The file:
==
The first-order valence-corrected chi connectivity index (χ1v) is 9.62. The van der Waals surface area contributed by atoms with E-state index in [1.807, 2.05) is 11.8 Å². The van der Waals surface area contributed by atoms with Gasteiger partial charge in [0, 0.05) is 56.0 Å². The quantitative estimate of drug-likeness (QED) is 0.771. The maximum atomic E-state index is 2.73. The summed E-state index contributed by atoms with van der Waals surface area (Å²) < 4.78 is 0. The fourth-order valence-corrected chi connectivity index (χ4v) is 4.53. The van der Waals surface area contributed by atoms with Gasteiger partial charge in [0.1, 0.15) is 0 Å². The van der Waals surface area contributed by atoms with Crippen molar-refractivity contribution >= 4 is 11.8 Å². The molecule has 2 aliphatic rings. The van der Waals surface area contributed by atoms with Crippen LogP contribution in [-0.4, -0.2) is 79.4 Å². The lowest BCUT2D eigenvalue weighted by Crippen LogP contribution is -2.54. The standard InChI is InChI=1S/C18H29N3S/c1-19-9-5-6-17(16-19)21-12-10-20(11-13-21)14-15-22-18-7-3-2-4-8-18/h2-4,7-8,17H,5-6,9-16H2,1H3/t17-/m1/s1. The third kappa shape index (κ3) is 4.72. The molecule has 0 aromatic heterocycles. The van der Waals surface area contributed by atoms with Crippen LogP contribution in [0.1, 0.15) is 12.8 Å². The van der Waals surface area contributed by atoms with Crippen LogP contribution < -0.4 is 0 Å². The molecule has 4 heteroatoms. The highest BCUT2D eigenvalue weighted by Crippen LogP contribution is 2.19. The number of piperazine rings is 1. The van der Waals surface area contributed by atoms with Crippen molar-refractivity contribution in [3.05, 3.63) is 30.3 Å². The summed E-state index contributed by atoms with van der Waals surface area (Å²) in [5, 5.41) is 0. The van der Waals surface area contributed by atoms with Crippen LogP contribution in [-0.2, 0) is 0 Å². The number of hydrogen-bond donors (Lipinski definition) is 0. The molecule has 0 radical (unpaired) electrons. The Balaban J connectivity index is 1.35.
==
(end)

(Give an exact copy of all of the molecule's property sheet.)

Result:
The first-order valence-corrected chi connectivity index (χ1v) is 9.62. The van der Waals surface area contributed by atoms with E-state index in [1.807, 2.05) is 11.8 Å². The van der Waals surface area contributed by atoms with Gasteiger partial charge in [0, 0.05) is 56.0 Å². The quantitative estimate of drug-likeness (QED) is 0.771. The maximum atomic E-state index is 2.73. The summed E-state index contributed by atoms with van der Waals surface area (Å²) < 4.78 is 0. The fourth-order valence-corrected chi connectivity index (χ4v) is 4.53. The van der Waals surface area contributed by atoms with Gasteiger partial charge in [0.1, 0.15) is 0 Å². The van der Waals surface area contributed by atoms with Crippen molar-refractivity contribution >= 4 is 11.8 Å². The molecule has 2 aliphatic rings. The van der Waals surface area contributed by atoms with Crippen LogP contribution in [-0.4, -0.2) is 79.4 Å². The lowest BCUT2D eigenvalue weighted by Crippen LogP contribution is -2.54. The standard InChI is InChI=1S/C18H29N3S/c1-19-9-5-6-17(16-19)21-12-10-20(11-13-21)14-15-22-18-7-3-2-4-8-18/h2-4,7-8,17H,5-6,9-16H2,1H3/t17-/m1/s1. The third kappa shape index (κ3) is 4.72. The molecule has 0 aromatic heterocycles. The van der Waals surface area contributed by atoms with Crippen LogP contribution in [0.1, 0.15) is 12.8 Å². The van der Waals surface area contributed by atoms with Crippen LogP contribution < -0.4 is 0 Å². The molecule has 4 heteroatoms. The highest BCUT2D eigenvalue weighted by Crippen LogP contribution is 2.19. The number of piperazine rings is 1. The van der Waals surface area contributed by atoms with Crippen molar-refractivity contribution in [3.05, 3.63) is 30.3 Å². The summed E-state index contributed by atoms with van der Waals surface area (Å²) in [5, 5.41) is 0. The van der Waals surface area contributed by atoms with Crippen LogP contribution in [-0.2, 0) is 0 Å². The number of hydrogen-bond donors (Lipinski definition) is 0. The molecule has 0 radical (unpaired) electrons. The Balaban J connectivity index is 1.35.